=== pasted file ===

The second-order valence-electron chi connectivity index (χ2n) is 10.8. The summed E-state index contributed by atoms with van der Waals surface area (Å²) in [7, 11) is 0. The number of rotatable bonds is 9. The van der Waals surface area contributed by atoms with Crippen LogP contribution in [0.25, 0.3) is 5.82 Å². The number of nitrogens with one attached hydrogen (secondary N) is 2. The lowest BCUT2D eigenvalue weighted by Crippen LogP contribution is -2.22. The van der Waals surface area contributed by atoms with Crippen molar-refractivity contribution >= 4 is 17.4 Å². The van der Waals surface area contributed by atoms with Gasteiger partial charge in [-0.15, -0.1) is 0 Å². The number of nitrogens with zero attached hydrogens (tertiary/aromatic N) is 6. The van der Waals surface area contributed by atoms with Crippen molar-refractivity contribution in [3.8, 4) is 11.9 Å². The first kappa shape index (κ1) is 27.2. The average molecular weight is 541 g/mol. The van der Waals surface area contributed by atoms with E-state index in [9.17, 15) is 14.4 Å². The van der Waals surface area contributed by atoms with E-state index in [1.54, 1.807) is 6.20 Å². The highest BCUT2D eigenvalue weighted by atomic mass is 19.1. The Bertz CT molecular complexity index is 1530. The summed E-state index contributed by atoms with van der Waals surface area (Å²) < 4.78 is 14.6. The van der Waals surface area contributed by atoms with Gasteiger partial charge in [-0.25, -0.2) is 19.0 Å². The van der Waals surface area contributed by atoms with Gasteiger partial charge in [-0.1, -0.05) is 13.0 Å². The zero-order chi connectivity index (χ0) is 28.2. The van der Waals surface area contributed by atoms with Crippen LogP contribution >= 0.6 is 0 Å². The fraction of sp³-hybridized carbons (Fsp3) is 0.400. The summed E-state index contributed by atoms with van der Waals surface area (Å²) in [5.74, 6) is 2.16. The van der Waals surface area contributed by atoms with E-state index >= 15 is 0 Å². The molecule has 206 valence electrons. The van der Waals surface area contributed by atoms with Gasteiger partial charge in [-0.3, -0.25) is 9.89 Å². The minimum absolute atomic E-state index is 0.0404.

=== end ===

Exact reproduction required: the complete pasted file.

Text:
The second-order valence-electron chi connectivity index (χ2n) is 10.8. The summed E-state index contributed by atoms with van der Waals surface area (Å²) in [7, 11) is 0. The number of rotatable bonds is 9. The van der Waals surface area contributed by atoms with Crippen LogP contribution in [0.25, 0.3) is 5.82 Å². The number of nitrogens with one attached hydrogen (secondary N) is 2. The lowest BCUT2D eigenvalue weighted by Crippen LogP contribution is -2.22. The van der Waals surface area contributed by atoms with Crippen molar-refractivity contribution >= 4 is 17.4 Å². The van der Waals surface area contributed by atoms with Gasteiger partial charge in [-0.15, -0.1) is 0 Å². The number of nitrogens with zero attached hydrogens (tertiary/aromatic N) is 6. The van der Waals surface area contributed by atoms with Crippen molar-refractivity contribution in [3.8, 4) is 11.9 Å². The first kappa shape index (κ1) is 27.2. The average molecular weight is 541 g/mol. The van der Waals surface area contributed by atoms with E-state index in [9.17, 15) is 14.4 Å². The van der Waals surface area contributed by atoms with E-state index in [1.54, 1.807) is 6.20 Å². The highest BCUT2D eigenvalue weighted by atomic mass is 19.1. The Bertz CT molecular complexity index is 1530. The summed E-state index contributed by atoms with van der Waals surface area (Å²) < 4.78 is 14.6. The van der Waals surface area contributed by atoms with Gasteiger partial charge in [-0.25, -0.2) is 19.0 Å². The van der Waals surface area contributed by atoms with Gasteiger partial charge in [-0.1, -0.05) is 13.0 Å². The zero-order chi connectivity index (χ0) is 28.2. The van der Waals surface area contributed by atoms with Crippen LogP contribution >= 0.6 is 0 Å². The fraction of sp³-hybridized carbons (Fsp3) is 0.400. The summed E-state index contributed by atoms with van der Waals surface area (Å²) in [5.74, 6) is 2.16. The van der Waals surface area contributed by atoms with E-state index >= 15 is 0 Å². The molecule has 206 valence electrons. The van der Waals surface area contributed by atoms with Gasteiger partial charge in [-0.3, -0.25) is 9.89 Å². The minimum absolute atomic E-state index is 0.0404.